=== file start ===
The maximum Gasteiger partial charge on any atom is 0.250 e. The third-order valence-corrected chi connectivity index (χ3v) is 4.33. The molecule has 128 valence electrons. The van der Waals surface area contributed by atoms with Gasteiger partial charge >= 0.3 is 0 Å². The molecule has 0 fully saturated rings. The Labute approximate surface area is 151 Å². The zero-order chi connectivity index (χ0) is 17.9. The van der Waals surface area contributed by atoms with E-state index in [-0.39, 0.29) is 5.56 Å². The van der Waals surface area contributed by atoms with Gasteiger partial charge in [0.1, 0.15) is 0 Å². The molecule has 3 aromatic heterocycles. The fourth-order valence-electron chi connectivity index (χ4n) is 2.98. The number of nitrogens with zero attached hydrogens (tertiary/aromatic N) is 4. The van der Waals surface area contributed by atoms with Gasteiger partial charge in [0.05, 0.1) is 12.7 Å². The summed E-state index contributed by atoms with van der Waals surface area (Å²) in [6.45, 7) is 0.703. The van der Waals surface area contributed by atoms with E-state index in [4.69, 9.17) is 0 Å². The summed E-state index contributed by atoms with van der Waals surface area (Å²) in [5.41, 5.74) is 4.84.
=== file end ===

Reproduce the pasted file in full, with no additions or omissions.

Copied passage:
The maximum Gasteiger partial charge on any atom is 0.250 e. The third-order valence-corrected chi connectivity index (χ3v) is 4.33. The molecule has 128 valence electrons. The van der Waals surface area contributed by atoms with Gasteiger partial charge >= 0.3 is 0 Å². The molecule has 0 fully saturated rings. The Labute approximate surface area is 151 Å². The zero-order chi connectivity index (χ0) is 17.9. The van der Waals surface area contributed by atoms with E-state index in [-0.39, 0.29) is 5.56 Å². The van der Waals surface area contributed by atoms with Gasteiger partial charge in [0.1, 0.15) is 0 Å². The molecule has 3 aromatic heterocycles. The fourth-order valence-electron chi connectivity index (χ4n) is 2.98. The number of nitrogens with zero attached hydrogens (tertiary/aromatic N) is 4. The van der Waals surface area contributed by atoms with Gasteiger partial charge in [0.05, 0.1) is 12.7 Å². The summed E-state index contributed by atoms with van der Waals surface area (Å²) in [6.45, 7) is 0.703. The van der Waals surface area contributed by atoms with E-state index in [4.69, 9.17) is 0 Å². The summed E-state index contributed by atoms with van der Waals surface area (Å²) in [5.41, 5.74) is 4.84.